Request to Waive Court Fees; Filed by Crosby, Courtney J. T-50417 (Plaintiff)Read MoreRead Less
Case Number: BC693360 Hearing Date: May 25, 2021 Dept: 10
BC693360 Crosby v. Janssen Pharmaceuticals, Inc.
May 25, 2021 Tentative
Defendant Janssen Pharmaceuticals, Inc.’s Motion for Judgment on the Pleadings: Granted without leave to amend
Defense Request for Judicial Notice: Granted
Plaintiff’s prior filing is a proper subject of judicial notice for both the fact of its filing and the contents of the pleading signed by plaintiff personally. Larson v. UHS of Rancho Springs, Inc. (2014) 230 Cal.App.4th 336, 343.
Merits of Motion:
Plaintiff first sued this defendant (and various related co-defendants who have not appeared in this action (BC693360) to date) in a Complaint filed in pro per by Mr. Crosby on November 8, 2016 and assigned docket number BC640177.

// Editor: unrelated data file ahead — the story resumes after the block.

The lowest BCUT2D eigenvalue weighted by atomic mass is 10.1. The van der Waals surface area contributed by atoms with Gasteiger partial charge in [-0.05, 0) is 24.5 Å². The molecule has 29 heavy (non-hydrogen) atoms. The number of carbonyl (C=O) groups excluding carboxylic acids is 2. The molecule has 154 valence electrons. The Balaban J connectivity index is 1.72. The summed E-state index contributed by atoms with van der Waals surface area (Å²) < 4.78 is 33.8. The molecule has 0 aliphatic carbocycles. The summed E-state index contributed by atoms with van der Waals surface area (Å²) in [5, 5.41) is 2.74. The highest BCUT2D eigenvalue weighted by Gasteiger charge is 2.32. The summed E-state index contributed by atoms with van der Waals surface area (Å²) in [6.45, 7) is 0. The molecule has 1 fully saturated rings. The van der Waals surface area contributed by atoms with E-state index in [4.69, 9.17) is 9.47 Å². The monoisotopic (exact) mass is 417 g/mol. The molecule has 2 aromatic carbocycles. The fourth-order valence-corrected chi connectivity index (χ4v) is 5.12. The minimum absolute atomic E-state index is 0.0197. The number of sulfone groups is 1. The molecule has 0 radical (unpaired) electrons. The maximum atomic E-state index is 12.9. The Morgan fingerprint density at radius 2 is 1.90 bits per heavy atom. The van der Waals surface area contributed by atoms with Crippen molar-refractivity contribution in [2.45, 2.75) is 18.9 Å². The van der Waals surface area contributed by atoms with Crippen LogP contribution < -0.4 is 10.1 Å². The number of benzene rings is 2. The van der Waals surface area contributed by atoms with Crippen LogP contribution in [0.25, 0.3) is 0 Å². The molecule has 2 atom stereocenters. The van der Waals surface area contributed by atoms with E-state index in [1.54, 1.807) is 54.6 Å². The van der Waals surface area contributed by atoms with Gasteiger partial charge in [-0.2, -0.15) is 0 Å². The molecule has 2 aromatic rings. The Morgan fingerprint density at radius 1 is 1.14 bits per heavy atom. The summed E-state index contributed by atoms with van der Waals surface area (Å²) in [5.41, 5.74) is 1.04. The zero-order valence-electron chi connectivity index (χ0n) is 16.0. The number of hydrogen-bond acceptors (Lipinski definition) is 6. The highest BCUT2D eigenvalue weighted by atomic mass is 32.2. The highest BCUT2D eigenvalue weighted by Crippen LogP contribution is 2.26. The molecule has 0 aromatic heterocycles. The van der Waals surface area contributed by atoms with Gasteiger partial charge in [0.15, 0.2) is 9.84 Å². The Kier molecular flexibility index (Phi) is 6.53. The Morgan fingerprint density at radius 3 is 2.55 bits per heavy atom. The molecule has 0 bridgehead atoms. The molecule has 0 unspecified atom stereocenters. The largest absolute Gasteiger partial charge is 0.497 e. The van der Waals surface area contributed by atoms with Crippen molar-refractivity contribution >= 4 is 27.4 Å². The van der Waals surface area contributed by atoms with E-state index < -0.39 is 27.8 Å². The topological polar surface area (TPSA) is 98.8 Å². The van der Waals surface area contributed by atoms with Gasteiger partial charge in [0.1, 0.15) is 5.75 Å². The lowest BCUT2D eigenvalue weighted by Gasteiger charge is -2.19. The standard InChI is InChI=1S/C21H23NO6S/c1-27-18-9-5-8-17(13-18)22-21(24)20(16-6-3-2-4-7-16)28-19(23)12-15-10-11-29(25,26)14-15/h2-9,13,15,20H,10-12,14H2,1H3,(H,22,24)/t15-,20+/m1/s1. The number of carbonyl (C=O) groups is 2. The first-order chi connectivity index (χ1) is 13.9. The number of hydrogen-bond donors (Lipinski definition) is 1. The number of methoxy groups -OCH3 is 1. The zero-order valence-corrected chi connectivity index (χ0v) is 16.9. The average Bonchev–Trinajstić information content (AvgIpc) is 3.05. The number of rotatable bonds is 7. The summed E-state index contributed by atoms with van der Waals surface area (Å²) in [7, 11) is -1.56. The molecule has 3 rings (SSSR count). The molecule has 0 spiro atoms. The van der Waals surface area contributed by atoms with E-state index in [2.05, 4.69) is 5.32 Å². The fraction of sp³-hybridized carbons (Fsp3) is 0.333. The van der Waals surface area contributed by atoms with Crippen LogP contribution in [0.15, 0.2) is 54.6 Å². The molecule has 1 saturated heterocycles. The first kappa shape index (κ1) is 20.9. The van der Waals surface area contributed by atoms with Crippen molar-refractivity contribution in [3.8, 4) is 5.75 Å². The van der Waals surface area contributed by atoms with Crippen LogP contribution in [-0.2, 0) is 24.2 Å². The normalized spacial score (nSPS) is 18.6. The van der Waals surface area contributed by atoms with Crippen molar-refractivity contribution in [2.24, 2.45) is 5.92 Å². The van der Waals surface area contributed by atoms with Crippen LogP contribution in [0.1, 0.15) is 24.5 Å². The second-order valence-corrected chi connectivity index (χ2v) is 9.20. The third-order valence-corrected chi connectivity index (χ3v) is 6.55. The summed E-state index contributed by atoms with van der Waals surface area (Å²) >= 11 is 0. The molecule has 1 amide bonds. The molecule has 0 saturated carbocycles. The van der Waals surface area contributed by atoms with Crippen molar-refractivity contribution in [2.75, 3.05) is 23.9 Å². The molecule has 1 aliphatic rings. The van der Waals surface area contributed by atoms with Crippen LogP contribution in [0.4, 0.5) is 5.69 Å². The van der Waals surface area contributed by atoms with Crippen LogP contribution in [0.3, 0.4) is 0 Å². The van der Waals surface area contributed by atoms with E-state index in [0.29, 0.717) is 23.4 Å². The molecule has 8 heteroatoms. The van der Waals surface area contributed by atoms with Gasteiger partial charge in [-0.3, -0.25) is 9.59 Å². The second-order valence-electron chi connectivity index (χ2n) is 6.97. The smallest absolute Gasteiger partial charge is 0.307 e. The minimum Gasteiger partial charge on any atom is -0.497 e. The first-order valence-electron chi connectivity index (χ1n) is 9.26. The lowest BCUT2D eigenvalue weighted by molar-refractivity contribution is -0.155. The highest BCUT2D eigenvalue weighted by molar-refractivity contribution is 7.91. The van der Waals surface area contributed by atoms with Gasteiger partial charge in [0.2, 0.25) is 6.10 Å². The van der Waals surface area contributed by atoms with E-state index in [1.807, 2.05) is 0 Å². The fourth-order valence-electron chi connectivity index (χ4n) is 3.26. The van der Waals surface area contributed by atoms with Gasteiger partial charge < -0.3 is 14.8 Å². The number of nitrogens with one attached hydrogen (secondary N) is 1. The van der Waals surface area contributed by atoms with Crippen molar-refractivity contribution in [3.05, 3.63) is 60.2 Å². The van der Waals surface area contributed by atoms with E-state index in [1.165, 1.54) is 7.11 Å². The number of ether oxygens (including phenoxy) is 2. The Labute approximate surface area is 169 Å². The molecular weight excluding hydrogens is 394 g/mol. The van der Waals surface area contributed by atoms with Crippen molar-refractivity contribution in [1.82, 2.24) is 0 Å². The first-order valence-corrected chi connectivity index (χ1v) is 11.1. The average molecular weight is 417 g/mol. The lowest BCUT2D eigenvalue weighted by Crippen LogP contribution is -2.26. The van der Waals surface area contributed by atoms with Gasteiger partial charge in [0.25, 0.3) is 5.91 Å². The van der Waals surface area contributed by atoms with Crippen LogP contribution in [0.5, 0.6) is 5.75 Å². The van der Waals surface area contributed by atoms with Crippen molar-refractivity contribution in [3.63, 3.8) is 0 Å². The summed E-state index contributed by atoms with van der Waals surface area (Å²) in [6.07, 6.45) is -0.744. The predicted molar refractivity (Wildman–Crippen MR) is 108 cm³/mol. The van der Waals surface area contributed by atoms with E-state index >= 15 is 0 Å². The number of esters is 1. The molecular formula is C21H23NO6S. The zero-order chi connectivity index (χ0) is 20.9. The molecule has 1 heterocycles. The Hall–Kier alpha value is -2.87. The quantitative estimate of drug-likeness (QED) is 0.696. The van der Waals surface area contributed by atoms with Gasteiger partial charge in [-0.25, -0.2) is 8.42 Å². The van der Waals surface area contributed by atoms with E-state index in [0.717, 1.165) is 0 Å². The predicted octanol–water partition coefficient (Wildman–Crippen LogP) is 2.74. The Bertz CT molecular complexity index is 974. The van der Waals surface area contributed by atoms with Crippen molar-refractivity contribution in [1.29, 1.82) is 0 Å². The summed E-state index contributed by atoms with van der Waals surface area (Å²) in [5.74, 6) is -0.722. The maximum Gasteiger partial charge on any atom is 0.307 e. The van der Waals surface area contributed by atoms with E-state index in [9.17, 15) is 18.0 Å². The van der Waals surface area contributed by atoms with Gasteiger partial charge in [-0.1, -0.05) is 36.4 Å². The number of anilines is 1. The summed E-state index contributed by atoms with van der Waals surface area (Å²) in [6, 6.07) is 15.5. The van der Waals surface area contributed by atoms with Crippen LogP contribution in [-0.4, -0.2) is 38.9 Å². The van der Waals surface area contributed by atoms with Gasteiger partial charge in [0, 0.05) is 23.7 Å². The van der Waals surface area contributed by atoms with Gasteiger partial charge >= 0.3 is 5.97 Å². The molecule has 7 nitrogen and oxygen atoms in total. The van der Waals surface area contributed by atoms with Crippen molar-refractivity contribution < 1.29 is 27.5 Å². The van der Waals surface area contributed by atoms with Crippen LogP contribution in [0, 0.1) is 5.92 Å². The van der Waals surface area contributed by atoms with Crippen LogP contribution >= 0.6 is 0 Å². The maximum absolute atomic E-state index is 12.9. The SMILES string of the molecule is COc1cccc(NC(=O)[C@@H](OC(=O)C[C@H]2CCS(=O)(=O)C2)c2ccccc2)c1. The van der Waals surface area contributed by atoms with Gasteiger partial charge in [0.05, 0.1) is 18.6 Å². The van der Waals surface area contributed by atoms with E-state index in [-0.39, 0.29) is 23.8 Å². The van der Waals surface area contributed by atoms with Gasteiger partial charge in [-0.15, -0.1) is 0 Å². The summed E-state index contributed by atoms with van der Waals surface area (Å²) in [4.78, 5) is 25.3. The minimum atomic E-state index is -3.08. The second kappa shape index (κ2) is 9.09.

Mr. Crosby made a Motion for Appointment of Counsel in BC640177, which was heard on June 6, 2017 and continued to June 26, 2017. On June 26, 2017, when it was clear that none of the plaintiff attorneys with thousands of clients in JCCP 4775 Risperdal and Invega Product Liability Cases wished to assume representation of Mr. Crosby after having been informed of his desire for such representation, the Court denied the motion for reasons more fully set forth in the Minute Order of June 26, 2017. At that time and by the same Minute Order the Court also set an Order to Show Cause returnable some months hence, on November 8, 2017, why the matter should not be dismissed if there had been no service of the Summons and Complaint by such date. The file in this matter shows that the June 26 Minute Order was served by U.S. Mail on Mr. Crosby on July 31, 2017. When there was no service of that pleading accomplished by that date and with no filing by Mr. Crosby showing good cause for a continuance of the Order to Show Cause, that action was dismissed without prejudice on November 8, 2017.